9. C. It is a fault if the player’s momentum causes the player to contact anything that is touching the non-volley zone, including the player’s partner.
9.C.1. It is a fault even if the ball is declared dead before the player contacts the non-volley zone.
9. D. If a player has touched the non-volley zone for any reason, that player cannot volley a return until both feet have made contact with the playing surface completely outside the non-volley zone. A maneuver such as standing within the non-volley zone, jumping up to hit a volley, and then landing outside the non-volley zone is prohibited.
9. E. A player may enter the non-volley zone at any time except when that player is volleying the ball.
9. F. A player may enter the non-volley zone before or after returning any ball that bounces.
9. G. A player may stay inside the non-volley zone to return a ball that has bounced. There is no violation if a player does not exit the non-volley zone after hitting a ball that bounces.
9. H. There is no violation if a player returns the ball while their partner is standing in the non-volley zone.
10 Second Rule
4.E. The 10-Second Rule. Once the score has been called, the server is allowed 10 seconds to serve the ball.
4.E.1. The service motion must not start until the score has been called in its entirety.
4.E.2. If the server exceeds 10 seconds to serve, a fault will be declared.
4.E.3. After the score has been called, if the serving team changes serving courts, causing the receiving team to be incorrectly positioned, the referee shall allow the receiver time to reposition and the score shall be re-called to re-start the 10-second count. In a non officiated match, the server will allow for the same repositioning.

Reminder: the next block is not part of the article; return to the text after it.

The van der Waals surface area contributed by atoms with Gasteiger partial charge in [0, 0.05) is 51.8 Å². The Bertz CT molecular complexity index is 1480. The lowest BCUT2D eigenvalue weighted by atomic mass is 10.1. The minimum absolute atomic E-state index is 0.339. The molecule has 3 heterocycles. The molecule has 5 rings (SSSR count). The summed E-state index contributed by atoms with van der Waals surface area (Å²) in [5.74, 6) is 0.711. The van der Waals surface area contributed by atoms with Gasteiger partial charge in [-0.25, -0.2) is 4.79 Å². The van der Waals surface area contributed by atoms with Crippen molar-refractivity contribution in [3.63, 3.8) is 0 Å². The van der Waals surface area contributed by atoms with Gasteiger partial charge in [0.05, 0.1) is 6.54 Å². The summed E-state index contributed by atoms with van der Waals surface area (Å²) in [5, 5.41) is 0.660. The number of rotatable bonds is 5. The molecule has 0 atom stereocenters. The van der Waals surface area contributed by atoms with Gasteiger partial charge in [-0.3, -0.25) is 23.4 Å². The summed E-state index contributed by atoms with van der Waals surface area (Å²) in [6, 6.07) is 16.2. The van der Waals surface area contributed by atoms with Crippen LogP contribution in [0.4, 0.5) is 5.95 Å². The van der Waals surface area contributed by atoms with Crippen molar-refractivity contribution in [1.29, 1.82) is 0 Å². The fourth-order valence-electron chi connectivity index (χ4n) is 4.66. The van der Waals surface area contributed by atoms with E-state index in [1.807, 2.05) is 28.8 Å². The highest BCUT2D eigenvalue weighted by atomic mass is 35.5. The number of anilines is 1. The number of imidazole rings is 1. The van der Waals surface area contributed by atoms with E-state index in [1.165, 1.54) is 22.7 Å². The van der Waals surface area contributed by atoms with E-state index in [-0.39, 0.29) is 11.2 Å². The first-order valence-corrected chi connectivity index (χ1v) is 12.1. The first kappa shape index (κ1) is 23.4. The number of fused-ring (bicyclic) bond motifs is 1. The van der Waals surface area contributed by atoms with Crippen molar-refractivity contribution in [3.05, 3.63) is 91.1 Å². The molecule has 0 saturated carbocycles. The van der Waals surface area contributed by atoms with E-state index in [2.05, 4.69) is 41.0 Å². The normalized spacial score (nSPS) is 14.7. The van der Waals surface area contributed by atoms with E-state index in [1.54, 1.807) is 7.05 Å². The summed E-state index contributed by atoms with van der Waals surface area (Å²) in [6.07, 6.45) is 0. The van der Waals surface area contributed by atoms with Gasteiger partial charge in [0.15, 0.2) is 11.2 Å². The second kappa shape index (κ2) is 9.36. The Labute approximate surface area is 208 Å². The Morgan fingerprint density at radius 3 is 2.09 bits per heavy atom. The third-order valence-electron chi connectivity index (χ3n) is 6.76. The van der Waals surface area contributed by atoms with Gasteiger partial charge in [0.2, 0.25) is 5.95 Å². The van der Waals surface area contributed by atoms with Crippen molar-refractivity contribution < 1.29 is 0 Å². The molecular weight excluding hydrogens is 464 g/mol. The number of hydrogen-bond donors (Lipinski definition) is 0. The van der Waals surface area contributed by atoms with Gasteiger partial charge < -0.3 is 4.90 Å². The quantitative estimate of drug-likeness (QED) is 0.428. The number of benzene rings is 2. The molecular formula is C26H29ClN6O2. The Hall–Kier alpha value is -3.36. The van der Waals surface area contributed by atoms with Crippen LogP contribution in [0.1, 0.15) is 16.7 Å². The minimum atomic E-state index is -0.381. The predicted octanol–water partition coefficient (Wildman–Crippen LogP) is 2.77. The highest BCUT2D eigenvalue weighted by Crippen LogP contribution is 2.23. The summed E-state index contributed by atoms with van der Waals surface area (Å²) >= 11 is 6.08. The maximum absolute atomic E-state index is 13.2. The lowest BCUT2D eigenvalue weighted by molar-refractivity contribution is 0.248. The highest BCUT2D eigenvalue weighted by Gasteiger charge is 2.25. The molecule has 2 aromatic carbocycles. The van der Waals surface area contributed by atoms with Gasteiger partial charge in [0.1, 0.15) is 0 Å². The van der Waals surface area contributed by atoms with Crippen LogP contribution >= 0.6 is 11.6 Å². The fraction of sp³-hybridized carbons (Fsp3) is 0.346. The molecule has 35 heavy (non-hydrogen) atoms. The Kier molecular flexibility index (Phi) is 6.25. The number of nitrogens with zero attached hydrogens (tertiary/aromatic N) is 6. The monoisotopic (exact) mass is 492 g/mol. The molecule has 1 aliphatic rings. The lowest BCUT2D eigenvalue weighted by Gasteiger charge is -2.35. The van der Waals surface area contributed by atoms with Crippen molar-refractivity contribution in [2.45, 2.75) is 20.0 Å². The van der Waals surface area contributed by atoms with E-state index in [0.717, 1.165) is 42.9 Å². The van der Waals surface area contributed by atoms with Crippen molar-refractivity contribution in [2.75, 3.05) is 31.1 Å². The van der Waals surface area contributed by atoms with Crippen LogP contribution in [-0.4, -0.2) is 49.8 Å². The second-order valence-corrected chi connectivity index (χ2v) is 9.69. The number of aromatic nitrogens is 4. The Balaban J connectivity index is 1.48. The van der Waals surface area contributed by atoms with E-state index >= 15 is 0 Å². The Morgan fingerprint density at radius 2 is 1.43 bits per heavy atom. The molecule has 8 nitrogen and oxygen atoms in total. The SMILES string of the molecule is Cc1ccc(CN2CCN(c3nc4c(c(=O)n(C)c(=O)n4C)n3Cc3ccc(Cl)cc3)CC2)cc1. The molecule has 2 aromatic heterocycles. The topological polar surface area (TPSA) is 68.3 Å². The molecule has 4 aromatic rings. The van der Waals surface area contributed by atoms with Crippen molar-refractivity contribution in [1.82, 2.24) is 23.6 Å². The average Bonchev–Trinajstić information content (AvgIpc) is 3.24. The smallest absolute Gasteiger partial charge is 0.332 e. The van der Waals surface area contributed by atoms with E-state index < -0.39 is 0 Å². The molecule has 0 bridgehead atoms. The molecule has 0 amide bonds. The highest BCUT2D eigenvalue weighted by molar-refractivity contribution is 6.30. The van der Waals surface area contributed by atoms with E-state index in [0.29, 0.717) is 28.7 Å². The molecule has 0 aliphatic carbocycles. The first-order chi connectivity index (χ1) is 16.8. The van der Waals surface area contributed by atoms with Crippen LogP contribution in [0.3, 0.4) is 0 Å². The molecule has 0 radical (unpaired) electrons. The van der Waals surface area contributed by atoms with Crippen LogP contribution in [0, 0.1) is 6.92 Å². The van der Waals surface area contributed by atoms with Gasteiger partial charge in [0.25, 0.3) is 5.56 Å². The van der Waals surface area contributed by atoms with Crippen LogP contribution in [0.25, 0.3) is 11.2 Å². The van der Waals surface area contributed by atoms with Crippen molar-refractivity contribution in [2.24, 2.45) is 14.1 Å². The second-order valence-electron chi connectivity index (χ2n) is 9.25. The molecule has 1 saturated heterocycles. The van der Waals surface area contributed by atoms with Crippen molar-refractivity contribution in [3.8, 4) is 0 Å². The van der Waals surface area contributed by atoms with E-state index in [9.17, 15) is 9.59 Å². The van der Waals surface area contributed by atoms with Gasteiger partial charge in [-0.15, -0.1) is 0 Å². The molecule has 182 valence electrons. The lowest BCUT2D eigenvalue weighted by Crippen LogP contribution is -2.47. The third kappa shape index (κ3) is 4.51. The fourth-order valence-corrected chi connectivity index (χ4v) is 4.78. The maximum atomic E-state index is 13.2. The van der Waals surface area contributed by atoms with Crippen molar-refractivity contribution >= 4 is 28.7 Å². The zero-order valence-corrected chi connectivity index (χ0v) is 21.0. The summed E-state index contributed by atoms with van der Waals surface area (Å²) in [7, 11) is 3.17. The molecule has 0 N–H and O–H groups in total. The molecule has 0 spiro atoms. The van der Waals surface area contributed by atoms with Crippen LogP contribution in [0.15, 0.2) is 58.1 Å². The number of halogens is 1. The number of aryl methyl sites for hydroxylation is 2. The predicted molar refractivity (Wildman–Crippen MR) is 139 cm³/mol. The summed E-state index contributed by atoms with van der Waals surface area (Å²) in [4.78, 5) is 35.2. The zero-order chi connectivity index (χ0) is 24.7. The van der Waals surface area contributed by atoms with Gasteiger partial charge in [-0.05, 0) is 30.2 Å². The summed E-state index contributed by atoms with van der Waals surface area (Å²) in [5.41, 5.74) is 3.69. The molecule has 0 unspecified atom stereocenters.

Wrong Score Called Rules
- 4.K. Wrong Score Called. If the server or referee calls the wrong score, any player may stop play before the return of serve to ask for a correction.
- 4.K.1. If the score was incorrect, the player or referee will call the correct score and the ball will be re-served with no penalty.
- 4.K.2. After the score has been called, a player who stops play to challenge the score when there is no error will have committed a fault.
- 4.K.3. A player who stops play after the return of serve will have committed a fault and shall lose the rally.
Service Fault Rules
4.M.1. The server serves from the incorrect serving area.
4.M.2. The incorrect player serves the ball.
4.M.3. The served ball touches any permanent object other than the net, the receiver, or the receiver’s partner before it hits the ground.
4.M.4. The served ball touches the server or server’s partner, or anything the server or server’s partner is wearing or holding.
4.M.5. The served ball lands in the non-volley zone.
4.M.6. The served ball lands outside the service court.
4.M.7. The served ball hits the net and lands inside the non volley zone.
4.M.8. The served ball hits the net and lands outside the service court.
4.M.9. The server begins the service motion before the entire score is called.
4.M.10. The server uses an illegal service motion.
4.M.11. The server or their partner calls a time-out after the score has been called and the server has started the service motion.
4.M.12. The serving team asks the referee to confirm the correct server and/or the team’s score after the score has been called and the server has started the service motion.
Line Call Rules
6.A. A served ball that clears the non-volley zone and lands in the correct service court or on any correct service court line is in.
6.B. Except the serve, any ball in play that lands in the court or touches any court line is in.
6.C. A ball contacting the playing surface completely outside of the court is “out”.
6.D. Code of Ethics for Line Calling
Pickleball is played according to specific rules. It also requires a code of ethics for line calling responsibilities when performed by players.